Inclusive Astronomy 2L. Strolger (strolger[at]stsci.edu) and N. Reid (inr[at]stsci.edu)
The Institute hosted the second Inclusive Astronomy meeting (IA2) on October 14 and 15, 2019. This was a follow-on meeting to the Inclusive Astronomy meeting held in Nashville four years earlier. That meeting brought together many people from various disciplines and backgrounds to discuss issues in inclusivity, diversity, equity, and intersectionality in astronomy. The first IA meeting was highly successful in fostering connections, promoting broad and open discussions, and ultimately providing valuable recommendations to the community on how to improve our workplaces.
These topics were considered highly important to revisit in preparation for the upcoming Astro2020 Decadal survey. It was anticipated that the Panel on State of the Profession and Societal Impacts could use input from the meeting, in addition to white papers, to craft their recommendations to the community for the 2020s and beyond. This was also an appropriate time to evaluate and renew past recommendations, given progress in a number of diversity, equity, and inclusivity (DEI) areas—such as the LGBTQ+ inclusivity best-practice guides for physics and astronomy, and early adoptions of graduate admissions without Physics GRE requirements. Further, impactful societal events such as the Mauna Kea protests and the #MeToo movement were fresh on everyone's minds and warranted further purposeful discussion.
The IA2 meeting was planned for this auspicious time. The organizers were committed to creating an opportunity for many voices to be heard, to identify progress made, and look to the work yet to be done. These lofty ambitions led to some of the most valuable things learned from this meeting.
The announcement of the meeting attracted considerable interest from the community. The level of interest was overwhelming, and significantly exceeded the planners' expectations—and unfortunately, the available accommodations—by a factor of two. Taken by itself, this increased support and interest was encouraging for the long-term health of the community. In the short term, however, the logistical constraints required the organizers to make balanced selections across volunteered pre-registration demographic information. To ensure impartial representation, an algorithmic program designed to remove bias in selection was utilized to identify the attendees. The limitations of the venue and timing had the unfortunate and unintended outcome of having to decline attendance to some for a meeting intended to promote diversity, equity, and inclusion for all. This was a significant lesson for the organizers and the community, with respect to the evolution of the DEI community.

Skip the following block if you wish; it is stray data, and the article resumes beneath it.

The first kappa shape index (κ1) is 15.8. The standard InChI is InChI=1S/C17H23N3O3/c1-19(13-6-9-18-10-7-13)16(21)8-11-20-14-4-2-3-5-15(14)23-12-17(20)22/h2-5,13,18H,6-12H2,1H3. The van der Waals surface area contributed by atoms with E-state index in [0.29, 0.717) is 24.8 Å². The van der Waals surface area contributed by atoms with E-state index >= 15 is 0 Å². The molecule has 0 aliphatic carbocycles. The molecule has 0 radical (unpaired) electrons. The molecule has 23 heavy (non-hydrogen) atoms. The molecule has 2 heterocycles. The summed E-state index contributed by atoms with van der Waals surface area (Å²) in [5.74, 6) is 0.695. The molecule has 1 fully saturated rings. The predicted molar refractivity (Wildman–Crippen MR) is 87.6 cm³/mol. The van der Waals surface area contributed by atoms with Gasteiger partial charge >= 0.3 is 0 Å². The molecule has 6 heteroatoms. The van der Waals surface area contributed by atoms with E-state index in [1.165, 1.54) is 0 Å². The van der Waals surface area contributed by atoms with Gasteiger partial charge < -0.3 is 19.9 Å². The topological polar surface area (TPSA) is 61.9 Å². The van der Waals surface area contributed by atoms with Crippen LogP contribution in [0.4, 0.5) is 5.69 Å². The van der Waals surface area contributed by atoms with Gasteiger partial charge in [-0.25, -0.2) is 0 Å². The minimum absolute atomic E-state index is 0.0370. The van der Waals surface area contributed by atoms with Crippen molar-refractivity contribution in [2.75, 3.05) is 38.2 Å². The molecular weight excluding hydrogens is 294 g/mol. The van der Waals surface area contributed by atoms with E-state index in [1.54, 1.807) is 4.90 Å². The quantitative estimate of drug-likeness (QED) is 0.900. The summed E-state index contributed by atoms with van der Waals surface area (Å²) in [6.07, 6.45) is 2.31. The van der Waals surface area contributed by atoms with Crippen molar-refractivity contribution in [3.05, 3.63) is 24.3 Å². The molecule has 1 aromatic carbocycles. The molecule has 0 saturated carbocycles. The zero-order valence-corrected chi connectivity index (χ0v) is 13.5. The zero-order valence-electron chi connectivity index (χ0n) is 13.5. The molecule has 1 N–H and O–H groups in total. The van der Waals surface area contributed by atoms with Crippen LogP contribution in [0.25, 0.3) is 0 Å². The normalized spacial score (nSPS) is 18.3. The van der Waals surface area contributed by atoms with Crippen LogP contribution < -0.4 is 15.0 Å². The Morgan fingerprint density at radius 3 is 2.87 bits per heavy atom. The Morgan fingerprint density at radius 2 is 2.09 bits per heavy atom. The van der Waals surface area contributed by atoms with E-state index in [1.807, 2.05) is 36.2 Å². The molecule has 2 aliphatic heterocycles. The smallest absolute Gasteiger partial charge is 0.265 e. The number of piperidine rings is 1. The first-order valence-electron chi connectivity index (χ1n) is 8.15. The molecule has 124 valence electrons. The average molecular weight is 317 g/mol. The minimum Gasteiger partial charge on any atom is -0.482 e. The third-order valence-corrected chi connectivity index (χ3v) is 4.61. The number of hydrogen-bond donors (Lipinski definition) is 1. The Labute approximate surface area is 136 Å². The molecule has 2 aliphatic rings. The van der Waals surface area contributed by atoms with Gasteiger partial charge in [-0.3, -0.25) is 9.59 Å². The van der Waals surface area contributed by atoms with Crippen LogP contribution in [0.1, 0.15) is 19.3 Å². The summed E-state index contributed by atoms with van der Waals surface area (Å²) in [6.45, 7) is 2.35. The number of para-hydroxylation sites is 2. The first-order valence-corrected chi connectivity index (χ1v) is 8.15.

Acknowledging those limitations and constraints, the program committee and the local organizing committee worked zealously over several months to develop a diverse and balanced program, and to provide an environment for many and varied voices to be heard. The Logistics Organizing Committee (LOC) members invested considerable effort and personal energy in preparing an accommodating venue, creating opportunities for engagement and conversation, fostering safe access to participants of various abilities, and providing widely accessible use of gender-neutral bathroom facilities. Slack was used to allow anyone in the audience to have a voice, even if the microphone did not quite make it to them. Code of Conduct agreements and Social Media policies helped to respect the privacy of the meeting and ensure the conversations were respectful and inclusive.
Despite early hurdles, the meeting was a success. Speakers and presentations focused on a wide range of topics, including workplace guidelines to support individuals from the disability community, practical advice for supporting colleagues undergoing gender transition, as well as status reports, best practices, and recommendations from a variety of under-represented groups in the field. The auditorium was packed with diverse participants of various ethnicities, genders, sexual orientations, abilities, and career stages. There was broad representation from funding agencies and policy makers, including several members of the Decadal Survey committees, representatives from the AAS, NASA, the NSF, AURA, the OIR Lab, and other observatories. Virtual attendees (and a few virtual presenters) participated via webcasts. Vigorous and candid discussions continued during Q&A sessions, breaks, and at the meeting dinner at R-house.
The organizers of the meeting, and others in the community leading DEI efforts, identified significant lessons learned on how plan such meetings in the future. Perhaps most importantly was how to communicate and provide transparency so the community can appreciate issues and offer feedback early in the planning of such events. Looking forward, it is clear that future meetings must take into account the extensive growth of interest in these topics within the community, and plan earlier and plan larger. The local organizing committee is preparing a guide to anyone planning future events on ways to make an inclusive and accommodating meeting. We all hope future organizers can benefit from these hard-learned lessons, while remaining motivated to host the next inclusive astronomy meeting, hopefully in the very near future.
These are challenging times for people everywhere, but particularly for the members of the LGBTQ and URM communities. We urge everyone to work together to provide mutual support as we move forward in uncertain times.
There is extensive information on the Inclusive Astronomy 2 meeting on the conference website. There, in addition to program information and public webcasts of some presentations, you'll find guides used in conference planning, accessibility, and conduct, as well as reports on the participant selection process.